From the 1920s through the 1960s, the animation industry was a labor force segregated by gender, in which women were almost entirely restricted to the Inking and Paint department. Indeed, despite notable exceptions like Mary Blair and LaVerne Harding, Disney correspondence and internal papers show how women were regularly rejected as applicants or referred to inking and painting as their only career options. One of the final steps in a Taylorized labor intensive industrial machine of specialized labor, the Ink and Paint Dept. usually consisted of several hundred female workers in each animated studio, wearing white gloves (with thumb and two fingers cut off) and pongee smocks (to keep cels free from dust). After cleaned up pencil drawings were received from animators, inkers used the finest Gillott 290 nibs to make precise small, medium or large black (and sometimes color) lines around those drawings. Painters would then flip the nitrate cels and color in the inked outlines, following numbered specifications from a model sheet created by the Color Key Artist who selected colors for characters and props (Furniss, p. 74). They worked on raked boards (as inkers) or flat boards (as painters) producing 8-10 cels an hour (Zohn 2010, p. 289), enduring the lowest pay in the industry, while supervisors like Dot Smith would walk up and down the aisles at Disney urging them to work faster and faster with phrases like “Come on now, quick– like a bunny!” (Baldwin, 1995, p. 4) This paper examines the relationship of color, labor and gender in the Ink and Paint machine with a particular focus on the material representation of paints, pigments, inks and other color materials in classical cel production.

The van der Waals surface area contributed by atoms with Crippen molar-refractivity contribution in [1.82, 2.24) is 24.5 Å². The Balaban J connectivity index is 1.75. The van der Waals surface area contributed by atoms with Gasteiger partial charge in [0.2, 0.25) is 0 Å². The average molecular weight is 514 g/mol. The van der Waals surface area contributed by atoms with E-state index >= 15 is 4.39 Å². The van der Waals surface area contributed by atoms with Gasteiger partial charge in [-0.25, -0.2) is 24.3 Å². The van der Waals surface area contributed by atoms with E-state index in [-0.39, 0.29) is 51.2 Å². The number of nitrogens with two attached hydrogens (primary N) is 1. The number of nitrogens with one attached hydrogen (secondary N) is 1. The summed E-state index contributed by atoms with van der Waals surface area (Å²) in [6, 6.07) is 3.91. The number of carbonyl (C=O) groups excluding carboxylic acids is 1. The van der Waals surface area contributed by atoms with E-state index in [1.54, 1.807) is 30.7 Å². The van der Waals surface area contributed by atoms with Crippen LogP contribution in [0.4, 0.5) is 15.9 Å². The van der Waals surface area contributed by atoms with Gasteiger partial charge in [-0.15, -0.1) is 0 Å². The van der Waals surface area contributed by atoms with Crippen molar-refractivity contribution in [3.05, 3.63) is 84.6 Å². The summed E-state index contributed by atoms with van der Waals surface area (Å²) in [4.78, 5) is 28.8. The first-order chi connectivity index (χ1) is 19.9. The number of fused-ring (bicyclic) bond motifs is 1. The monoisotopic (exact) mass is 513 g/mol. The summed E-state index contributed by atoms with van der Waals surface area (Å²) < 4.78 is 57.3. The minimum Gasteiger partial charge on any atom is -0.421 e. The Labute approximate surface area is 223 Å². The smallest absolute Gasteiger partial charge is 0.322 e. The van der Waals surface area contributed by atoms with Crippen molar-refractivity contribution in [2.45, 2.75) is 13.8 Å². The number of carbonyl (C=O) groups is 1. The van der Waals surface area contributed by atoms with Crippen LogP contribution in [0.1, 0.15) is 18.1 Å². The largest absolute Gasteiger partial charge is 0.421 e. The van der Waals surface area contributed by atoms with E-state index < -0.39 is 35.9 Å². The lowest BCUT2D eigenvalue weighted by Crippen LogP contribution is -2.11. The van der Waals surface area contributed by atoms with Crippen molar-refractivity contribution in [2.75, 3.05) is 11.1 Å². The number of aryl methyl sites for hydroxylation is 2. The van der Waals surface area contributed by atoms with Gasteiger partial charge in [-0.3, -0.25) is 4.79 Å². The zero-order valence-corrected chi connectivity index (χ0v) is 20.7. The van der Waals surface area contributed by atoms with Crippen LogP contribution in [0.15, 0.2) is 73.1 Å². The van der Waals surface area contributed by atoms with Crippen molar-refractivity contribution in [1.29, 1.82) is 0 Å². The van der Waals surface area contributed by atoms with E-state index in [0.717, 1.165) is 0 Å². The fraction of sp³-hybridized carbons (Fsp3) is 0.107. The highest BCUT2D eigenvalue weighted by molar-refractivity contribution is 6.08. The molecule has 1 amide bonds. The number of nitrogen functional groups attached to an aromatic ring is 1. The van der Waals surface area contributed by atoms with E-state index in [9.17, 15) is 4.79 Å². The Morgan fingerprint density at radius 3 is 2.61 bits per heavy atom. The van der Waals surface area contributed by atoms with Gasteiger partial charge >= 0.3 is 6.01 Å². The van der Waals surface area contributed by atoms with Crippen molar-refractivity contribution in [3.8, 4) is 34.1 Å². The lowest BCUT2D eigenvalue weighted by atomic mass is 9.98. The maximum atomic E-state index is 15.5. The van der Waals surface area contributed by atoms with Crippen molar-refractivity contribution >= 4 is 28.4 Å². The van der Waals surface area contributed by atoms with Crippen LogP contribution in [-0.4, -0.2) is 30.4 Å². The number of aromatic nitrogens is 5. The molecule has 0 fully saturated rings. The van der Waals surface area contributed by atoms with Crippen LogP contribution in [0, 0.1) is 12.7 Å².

Incorporating 22 oral histories of inkers and painters who worked at Disney, MGM, Warner Bros. and elsewhere in the classical era and drawn from UCLA’s Oral History archives I compare the transformational scene of the Wicked Queen in Snow White (Dave Hand, 1937) with promotional scenes of the ink and paint department in Disney’s The Reluctant Dragon (Alfred Werker, 1941) to suggest that Disney’s narrative use of Technicolor not only exceeded its traditional naturalistic functions as cues for depth, movement and three dimensionality, but also prompted an affective and sensual delight in color’s abstraction, purity and movement. Further, Disney’s use of color as attraction in Snow White and The Reluctant Dragon foregrounded color’s materiality as magical, indeed transgressive, while linking it with older chromophobic philosophical traditions in which color was constructed as marginal, dangerous or trivial. (Batchelor 2000, p. 23) Finally, the Disney studio’s marketing and promotion of (Techni)color offered ink and paint as a novel and theatricalized component of the animation machine, and one that was quintessentially feminized.